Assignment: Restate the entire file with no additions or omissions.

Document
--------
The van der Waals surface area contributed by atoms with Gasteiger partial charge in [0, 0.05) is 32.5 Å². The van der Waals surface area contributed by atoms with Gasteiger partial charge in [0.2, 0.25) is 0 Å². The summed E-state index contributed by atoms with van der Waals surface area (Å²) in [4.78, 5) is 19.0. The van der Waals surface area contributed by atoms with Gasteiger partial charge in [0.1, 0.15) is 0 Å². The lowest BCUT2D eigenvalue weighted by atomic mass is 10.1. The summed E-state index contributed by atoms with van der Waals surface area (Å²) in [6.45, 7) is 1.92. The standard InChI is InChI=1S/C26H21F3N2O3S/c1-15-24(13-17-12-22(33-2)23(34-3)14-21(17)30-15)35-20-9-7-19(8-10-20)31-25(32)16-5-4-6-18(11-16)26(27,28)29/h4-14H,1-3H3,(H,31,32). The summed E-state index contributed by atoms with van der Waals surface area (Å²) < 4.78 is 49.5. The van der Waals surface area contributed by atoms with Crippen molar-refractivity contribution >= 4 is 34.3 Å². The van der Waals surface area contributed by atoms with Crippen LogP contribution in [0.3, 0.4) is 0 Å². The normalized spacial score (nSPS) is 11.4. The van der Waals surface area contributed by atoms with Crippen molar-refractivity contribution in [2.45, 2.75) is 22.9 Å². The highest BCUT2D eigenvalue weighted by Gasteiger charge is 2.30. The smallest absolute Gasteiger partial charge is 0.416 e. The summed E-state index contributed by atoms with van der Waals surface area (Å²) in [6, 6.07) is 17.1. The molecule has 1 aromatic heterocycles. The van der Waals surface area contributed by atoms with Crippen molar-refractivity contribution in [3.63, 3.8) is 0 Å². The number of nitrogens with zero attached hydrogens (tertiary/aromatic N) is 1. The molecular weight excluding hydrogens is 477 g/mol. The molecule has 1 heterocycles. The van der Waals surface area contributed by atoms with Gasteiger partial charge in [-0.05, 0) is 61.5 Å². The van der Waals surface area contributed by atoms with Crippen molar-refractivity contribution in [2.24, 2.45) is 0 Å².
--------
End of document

The van der Waals surface area contributed by atoms with Gasteiger partial charge in [0, 0.05) is 32.5 Å². The van der Waals surface area contributed by atoms with Gasteiger partial charge in [0.2, 0.25) is 0 Å². The summed E-state index contributed by atoms with van der Waals surface area (Å²) in [4.78, 5) is 19.0. The van der Waals surface area contributed by atoms with Gasteiger partial charge in [0.1, 0.15) is 0 Å². The lowest BCUT2D eigenvalue weighted by atomic mass is 10.1. The summed E-state index contributed by atoms with van der Waals surface area (Å²) in [6.45, 7) is 1.92. The standard InChI is InChI=1S/C26H21F3N2O3S/c1-15-24(13-17-12-22(33-2)23(34-3)14-21(17)30-15)35-20-9-7-19(8-10-20)31-25(32)16-5-4-6-18(11-16)26(27,28)29/h4-14H,1-3H3,(H,31,32). The summed E-state index contributed by atoms with van der Waals surface area (Å²) < 4.78 is 49.5. The van der Waals surface area contributed by atoms with Crippen molar-refractivity contribution >= 4 is 34.3 Å². The van der Waals surface area contributed by atoms with Crippen LogP contribution in [0.3, 0.4) is 0 Å². The normalized spacial score (nSPS) is 11.4. The van der Waals surface area contributed by atoms with Crippen molar-refractivity contribution in [2.45, 2.75) is 22.9 Å². The highest BCUT2D eigenvalue weighted by Gasteiger charge is 2.30. The smallest absolute Gasteiger partial charge is 0.416 e. The summed E-state index contributed by atoms with van der Waals surface area (Å²) in [6, 6.07) is 17.1. The molecule has 1 aromatic heterocycles. The van der Waals surface area contributed by atoms with Crippen molar-refractivity contribution in [3.63, 3.8) is 0 Å². The number of nitrogens with zero attached hydrogens (tertiary/aromatic N) is 1. The molecular weight excluding hydrogens is 477 g/mol. The molecule has 1 heterocycles. The van der Waals surface area contributed by atoms with Gasteiger partial charge in [-0.05, 0) is 61.5 Å². The van der Waals surface area contributed by atoms with Crippen molar-refractivity contribution in [2.24, 2.45) is 0 Å².